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How to Punch Grass for BIG Summertime Bass

The heat of the summer sun leads bass to find some of the hardest to reach hiding spots all year, especially if grass is plentiful in your lake or river. When grass and grass mats are present, it can be an almost impossible search to find and catch big bass. Today, we are going to identify three objectives to identify, rig up, and effectively punch grass to find quality bass during the hot summertime.

  • Identify the right grass/mats

This is without a doubt the most difficult part of the equation to punching grass because any lake or river that has it is going to have tons of it! For grass to be ripe to punch it needs to be thick enough that light almost can’t penetrate it, we typically call this a mat. These are prevalent in rivers or river system lakes such as Lake Guntersville in Alabama and prove to be excellent habitat for bass to conceal themselves in shade and ambush baitfish. To identify the right ones, you need to have a few key ingredients such as adjacency to deep water, forage, and growth. I check for grass near river channels because these seem to be the areas that bass can freely move in and out of as they feel throughout feeding periods. Forage is also key here, and to identify this you simply must look and hear. You can see baitfish, frogs, or other prey scurrying around or you can hear the sounds of bluegill or baitfish popping amongst the vegetation. Once you find some good-looking grass its only right to begin flipping and punching to try and draw some bites!

  • Rigging up

The gear necessary to draw big bass out of thick grass is nothing short of broom handles and braided line, you need to bring the muscle! Depending upon how thick the cover is I go with a 7’6-8’ heavy action rod with a fast or extra fast tip to load up quick when getting a bite and deliver some backbone to set the hook. Bass bite from inside of the grass so you must deliver a powerful blow to keep them pinned. Reels and line, I look for the fastest I can get by with, such as an 8.1 ratio, and I opt for the stoutest braided line available, like 65- or 80-pound test. For terminal I always go with a strong straight shank flipping hook tied with a strong palomar or uni-knot. Some anglers go for the snell knot, but I just like the plain old knots that are tried and true.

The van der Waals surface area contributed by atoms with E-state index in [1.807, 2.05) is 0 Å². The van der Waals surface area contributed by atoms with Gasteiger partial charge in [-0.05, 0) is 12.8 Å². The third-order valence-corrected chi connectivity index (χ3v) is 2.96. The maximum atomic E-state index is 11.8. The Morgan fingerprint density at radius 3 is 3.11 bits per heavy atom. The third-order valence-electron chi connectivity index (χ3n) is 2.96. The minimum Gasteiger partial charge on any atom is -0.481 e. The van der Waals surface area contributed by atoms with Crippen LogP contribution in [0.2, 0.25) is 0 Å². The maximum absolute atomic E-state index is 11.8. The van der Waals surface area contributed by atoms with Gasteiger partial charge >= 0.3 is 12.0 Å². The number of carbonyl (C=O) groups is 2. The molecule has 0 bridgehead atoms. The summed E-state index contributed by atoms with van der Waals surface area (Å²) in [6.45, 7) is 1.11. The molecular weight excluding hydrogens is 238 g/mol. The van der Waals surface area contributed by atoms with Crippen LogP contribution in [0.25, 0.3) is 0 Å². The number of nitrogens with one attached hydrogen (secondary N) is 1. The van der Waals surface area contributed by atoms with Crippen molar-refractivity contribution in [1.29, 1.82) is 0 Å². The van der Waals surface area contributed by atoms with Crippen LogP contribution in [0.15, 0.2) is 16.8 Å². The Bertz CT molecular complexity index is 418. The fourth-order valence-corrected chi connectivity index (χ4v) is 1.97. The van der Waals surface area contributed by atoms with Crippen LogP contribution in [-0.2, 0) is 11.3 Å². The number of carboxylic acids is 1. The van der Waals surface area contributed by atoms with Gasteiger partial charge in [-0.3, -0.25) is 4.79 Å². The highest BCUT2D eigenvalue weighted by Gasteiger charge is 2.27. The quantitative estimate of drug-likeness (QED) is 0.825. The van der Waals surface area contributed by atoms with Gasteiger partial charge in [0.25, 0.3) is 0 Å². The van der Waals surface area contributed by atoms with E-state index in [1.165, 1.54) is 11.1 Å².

For lures I opt for baits that can easily slip through heavy cover and have little appendage movement such as a YUM Wooly Bug. It has a strong, slender body that goes right through thick cover. Rig this dude up with an ounce to 1.5-ounce tungsten sinker and a quality bobber stop for an all-around perfect rig. If you are fishing less emergent vegetation you can switch to a bait with a little movement such as a YUM Spine Craw and downsize the weight to a ¾-ounce. I do have one secret rig I will let out of the bag that works when the larger profile lures fall short. This is rigging a YUM Dinger on a straight shank hook Texas rigged with a ½ or ¾ ounce tungsten weight and it slips right through cover delivering the tasty bass treat to bass located under cover.

  • Punching – the technique

The third part of the equation is learning how to effectively punch once you have found the right grass and picked out all the proper gear. Luckily, punching is a pretty simple technique, but it takes a little bit to make an effortless toss. Just like flipping it starts with having a portion of line out and engaging the reel so you can swing the rod at an upward angle to cause the bait to pendulum into the cover and break through. Once you can get the technique perfect to not create a huge commotion as the bait enters the cover you will start piling up the bass. Getting a bite creates another war with this technique though. Bites are typically fast and ferocious and require a rock-solid hookset at a moments notice. So, be sure you took your Advil the morning of because you will be moving very quickly to drive a hook in at a moment’s notice.

Like many other techniques, punching is a skill all anglers need to have in their arsenal ready for when the time comes. For more blogs, and for the lures mentioned above check them out at!